Education and Culture: Anthropological Studies of Learning and Schooling

Anthropology 421 and 521

Education and Culture:
Anthropological Studies of Learning and Schooling

University of Michigan-Dearborn

Winter 2001

Instructor: Kathryn Anderson-Levitt

Email: katieal@umd.umich.edu

Office: CASL Annex Apt. 29, upstairs (Let me know if you have a problem with stairs.)

Office hours: Thursdays 5:30-6:00 in Mrs. B’s; MW 1:30-2:30; other days or times by appointment. Visits to plan exercises, discuss exams, or simply discuss ideas from the course are welcome.

Voicemail: (313) 593-5049

An introduction to anthropology or sociology is highly recommended as background.

Questions and goals

How and where do people learn? What kind of deliberate learning/teaching takes place outside of schools? Why are there schools, and how is schooling culturally organized? Why do school experiences tend to vary by “race,” social class and gender? What insights does anthropology bring to practical problems of learning and teaching in U.S. schools?

At the end of the course, I hope you will . . .

  • understand the place of schooling within the broader phenomenon of education/learning through history and across cultures.
  • be able to analyze the organization and functions of schooling–and of particular schools and classrooms–in your own society.
  • be able to make a sophisticated and well-supported contribution to the public debate about race, social class, gender and multiculturalism in U.S. schools.

Graduate students who are already working as educators will bring these questions to bear on their own future or current work situations.

Readings:

Read one of the following books, as discussed during the first class meeting:

Mead, Margaret. 1928. Coming of age in Samoa. New York: Morrow Quill Paperbacks.

OR Lewis, Catherine. 1985. Educating hearts and minds: Reflections on Japanese preschool and elementary education. New York: Cambridge.

OR Heath, Shirley Brice 1983. Ways with words: Language, life and work in communities and classrooms. New York: Cambridge.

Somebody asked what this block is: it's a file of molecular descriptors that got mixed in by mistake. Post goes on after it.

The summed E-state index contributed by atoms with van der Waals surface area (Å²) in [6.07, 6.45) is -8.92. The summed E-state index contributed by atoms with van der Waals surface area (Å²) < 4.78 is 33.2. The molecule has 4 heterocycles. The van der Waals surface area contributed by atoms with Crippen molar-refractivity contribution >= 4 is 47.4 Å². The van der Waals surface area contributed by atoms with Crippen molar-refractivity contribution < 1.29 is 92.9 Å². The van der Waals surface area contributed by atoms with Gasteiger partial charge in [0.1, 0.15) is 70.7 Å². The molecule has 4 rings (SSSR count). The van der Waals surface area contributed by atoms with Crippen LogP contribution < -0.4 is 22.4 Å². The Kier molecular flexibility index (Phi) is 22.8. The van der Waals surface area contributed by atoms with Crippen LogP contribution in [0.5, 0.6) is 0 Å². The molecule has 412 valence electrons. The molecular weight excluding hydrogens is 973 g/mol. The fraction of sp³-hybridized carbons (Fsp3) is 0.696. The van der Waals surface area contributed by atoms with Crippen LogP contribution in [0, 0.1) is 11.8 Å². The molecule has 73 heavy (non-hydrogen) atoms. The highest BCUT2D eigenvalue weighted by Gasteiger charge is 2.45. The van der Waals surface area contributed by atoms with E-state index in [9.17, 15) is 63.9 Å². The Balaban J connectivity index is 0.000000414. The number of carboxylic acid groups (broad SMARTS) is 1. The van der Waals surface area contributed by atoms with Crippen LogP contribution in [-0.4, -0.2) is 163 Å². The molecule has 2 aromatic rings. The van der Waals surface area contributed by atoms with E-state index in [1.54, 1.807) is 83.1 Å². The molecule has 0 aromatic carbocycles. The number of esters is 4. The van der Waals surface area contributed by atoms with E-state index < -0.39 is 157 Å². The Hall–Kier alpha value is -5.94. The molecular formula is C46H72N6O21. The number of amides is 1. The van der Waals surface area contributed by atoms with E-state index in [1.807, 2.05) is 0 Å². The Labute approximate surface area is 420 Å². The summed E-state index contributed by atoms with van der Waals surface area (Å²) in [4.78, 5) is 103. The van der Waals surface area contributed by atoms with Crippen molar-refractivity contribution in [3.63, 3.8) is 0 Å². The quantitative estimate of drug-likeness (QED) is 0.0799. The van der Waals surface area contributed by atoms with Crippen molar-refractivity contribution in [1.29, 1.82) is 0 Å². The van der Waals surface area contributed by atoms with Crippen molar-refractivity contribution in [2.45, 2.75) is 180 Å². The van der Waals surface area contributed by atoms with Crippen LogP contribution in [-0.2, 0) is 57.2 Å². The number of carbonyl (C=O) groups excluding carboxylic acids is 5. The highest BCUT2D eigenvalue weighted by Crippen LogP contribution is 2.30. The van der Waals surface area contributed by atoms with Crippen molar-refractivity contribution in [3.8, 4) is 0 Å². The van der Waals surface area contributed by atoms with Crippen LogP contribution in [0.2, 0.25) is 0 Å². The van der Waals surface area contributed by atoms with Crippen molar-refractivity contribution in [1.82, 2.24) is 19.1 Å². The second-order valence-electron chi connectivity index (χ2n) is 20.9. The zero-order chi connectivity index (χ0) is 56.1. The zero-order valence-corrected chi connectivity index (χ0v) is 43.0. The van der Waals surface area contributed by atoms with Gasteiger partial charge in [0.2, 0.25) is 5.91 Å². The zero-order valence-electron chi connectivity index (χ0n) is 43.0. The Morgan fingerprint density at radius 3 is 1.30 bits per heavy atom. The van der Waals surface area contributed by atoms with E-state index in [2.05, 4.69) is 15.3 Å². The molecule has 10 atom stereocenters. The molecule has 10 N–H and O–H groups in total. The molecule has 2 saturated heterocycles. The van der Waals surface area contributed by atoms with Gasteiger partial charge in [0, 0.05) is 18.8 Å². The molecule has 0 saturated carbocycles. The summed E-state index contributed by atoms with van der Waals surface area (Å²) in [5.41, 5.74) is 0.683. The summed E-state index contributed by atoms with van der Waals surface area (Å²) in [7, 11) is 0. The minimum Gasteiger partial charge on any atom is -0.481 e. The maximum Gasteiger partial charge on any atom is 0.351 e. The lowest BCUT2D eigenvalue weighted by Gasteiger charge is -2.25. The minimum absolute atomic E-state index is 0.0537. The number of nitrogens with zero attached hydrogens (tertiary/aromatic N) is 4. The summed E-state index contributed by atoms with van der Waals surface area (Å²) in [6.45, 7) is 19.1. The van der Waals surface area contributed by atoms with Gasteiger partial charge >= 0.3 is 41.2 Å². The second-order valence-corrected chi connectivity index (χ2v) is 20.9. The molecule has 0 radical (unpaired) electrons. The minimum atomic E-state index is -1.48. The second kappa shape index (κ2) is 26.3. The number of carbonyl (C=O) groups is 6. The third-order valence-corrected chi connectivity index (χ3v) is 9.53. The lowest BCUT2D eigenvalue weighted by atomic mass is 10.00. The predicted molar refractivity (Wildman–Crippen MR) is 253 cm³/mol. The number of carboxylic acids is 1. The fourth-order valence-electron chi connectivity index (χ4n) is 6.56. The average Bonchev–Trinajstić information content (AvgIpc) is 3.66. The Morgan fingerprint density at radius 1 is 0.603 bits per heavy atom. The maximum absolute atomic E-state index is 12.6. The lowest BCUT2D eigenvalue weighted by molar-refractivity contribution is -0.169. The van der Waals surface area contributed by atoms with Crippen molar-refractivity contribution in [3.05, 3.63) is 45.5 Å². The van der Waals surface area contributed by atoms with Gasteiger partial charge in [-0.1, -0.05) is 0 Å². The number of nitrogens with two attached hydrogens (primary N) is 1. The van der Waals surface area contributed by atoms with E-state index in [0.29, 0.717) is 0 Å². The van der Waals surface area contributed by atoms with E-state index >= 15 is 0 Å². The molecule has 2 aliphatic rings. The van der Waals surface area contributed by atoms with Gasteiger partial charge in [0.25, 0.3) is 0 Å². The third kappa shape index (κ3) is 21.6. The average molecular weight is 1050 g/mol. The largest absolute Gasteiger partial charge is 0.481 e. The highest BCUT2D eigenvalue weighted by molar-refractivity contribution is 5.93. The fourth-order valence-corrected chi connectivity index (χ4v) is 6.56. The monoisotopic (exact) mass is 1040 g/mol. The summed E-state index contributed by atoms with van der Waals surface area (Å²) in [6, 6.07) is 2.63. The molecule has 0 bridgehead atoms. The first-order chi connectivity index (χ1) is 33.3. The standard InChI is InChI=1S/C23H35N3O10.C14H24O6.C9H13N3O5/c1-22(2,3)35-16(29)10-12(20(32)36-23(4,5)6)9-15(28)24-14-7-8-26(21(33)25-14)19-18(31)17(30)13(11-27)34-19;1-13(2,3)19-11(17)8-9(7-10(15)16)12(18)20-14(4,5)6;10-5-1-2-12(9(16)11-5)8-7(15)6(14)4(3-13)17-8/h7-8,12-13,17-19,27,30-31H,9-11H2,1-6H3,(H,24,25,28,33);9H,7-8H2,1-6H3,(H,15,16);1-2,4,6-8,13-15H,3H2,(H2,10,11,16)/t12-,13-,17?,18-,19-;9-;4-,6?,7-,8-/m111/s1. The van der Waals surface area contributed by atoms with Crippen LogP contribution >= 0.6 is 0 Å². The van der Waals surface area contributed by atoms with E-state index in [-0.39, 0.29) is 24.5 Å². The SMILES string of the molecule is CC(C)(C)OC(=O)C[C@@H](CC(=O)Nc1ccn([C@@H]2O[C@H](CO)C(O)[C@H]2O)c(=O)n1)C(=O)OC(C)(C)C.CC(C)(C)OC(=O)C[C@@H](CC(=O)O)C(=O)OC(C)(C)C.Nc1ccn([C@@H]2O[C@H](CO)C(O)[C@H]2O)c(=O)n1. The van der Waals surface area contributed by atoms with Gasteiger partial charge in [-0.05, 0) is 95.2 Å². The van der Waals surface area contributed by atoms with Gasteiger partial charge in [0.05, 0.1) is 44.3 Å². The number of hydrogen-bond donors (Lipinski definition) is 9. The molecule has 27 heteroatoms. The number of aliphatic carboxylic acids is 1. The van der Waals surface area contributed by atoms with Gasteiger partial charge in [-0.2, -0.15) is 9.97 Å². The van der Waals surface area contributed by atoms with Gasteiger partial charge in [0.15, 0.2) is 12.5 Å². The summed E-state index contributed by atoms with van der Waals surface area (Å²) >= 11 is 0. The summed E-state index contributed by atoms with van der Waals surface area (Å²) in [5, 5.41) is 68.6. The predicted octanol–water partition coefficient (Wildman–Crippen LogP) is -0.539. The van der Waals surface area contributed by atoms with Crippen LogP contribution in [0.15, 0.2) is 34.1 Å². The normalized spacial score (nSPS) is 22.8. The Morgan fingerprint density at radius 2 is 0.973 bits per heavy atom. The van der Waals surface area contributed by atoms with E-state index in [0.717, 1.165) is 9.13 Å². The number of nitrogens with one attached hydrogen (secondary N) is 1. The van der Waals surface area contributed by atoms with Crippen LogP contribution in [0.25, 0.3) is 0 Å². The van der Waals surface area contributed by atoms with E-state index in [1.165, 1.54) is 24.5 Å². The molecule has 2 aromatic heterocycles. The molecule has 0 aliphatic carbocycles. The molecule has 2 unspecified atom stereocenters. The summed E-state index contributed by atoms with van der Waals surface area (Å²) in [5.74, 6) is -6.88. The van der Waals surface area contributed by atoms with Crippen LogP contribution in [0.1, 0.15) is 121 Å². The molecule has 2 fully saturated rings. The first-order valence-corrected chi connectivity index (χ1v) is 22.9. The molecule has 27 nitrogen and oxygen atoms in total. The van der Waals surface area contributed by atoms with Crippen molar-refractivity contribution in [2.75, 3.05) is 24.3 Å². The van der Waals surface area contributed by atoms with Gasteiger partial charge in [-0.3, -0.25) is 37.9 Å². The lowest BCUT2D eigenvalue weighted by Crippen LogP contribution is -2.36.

OR MacLeod, Jay. 1987. “Ain’t no making it”: Leveled aspirations in a low-income community. Boulder, CO: Westview Press.

You will be responsible for reading two assigned readings each week from the texbooks and coursepack. You will turn in reading notes on one of the two readings almost every week. See details below.

Levinson, Bradley, et al., editors. 2000. Schooling the symbolic animal. Rowman & Littlefield.

Frank, Carloyn. 1999. Ethnographic eyes. Heinmann.

Coursepack:

Page, Reba. 1987. Lower-track classes at a college-preparatory high school: A caricature of educational encounters. In George Spindler & Louise Spindler, eds. Interpretive ethnography of education at home and abroad, pp. 447-474. Ablex.

Vogt, Lynn A., Cathie Jordan, & Roland G. Tharp. 1993. Explaining school failure, producing school success: Two cases. In Jacob, Evelyn, & Jordan, Cathie, eds. 1993. Minority education: Anthropological perspectives, pp. 53-65. Ablex.

Osborne, A. Barry. 1996. Practice into theory into practice: Culturally relevant pedagogy for students we have marginalized and normalized. Anthropology and Education Quarterly 27(3): 285-314.

Foster, Michèle. 1992. Sociolinguistics and the African-American community: Implications for literacy. Theory Into Practice 31(4): 303-311.

Foster, Michèle. 1990. The politics of race: Through the eyes of African-American teachers. Journal of Education 172(3): p. 123-41.

Ortiz, Flora Ida. 1988. Hispanic-American children’s experiences in classrooms: A comparison between Hispanic and non-Hispanic children. In Lois Weis, ed.Class, race and gender in American Education, 63-86. Albany: SUNY.

Delpit, Lisa D. 1992. Acquisition of literate discourse: Bowing before the master? Theory Into Practice 31(4): 296-302.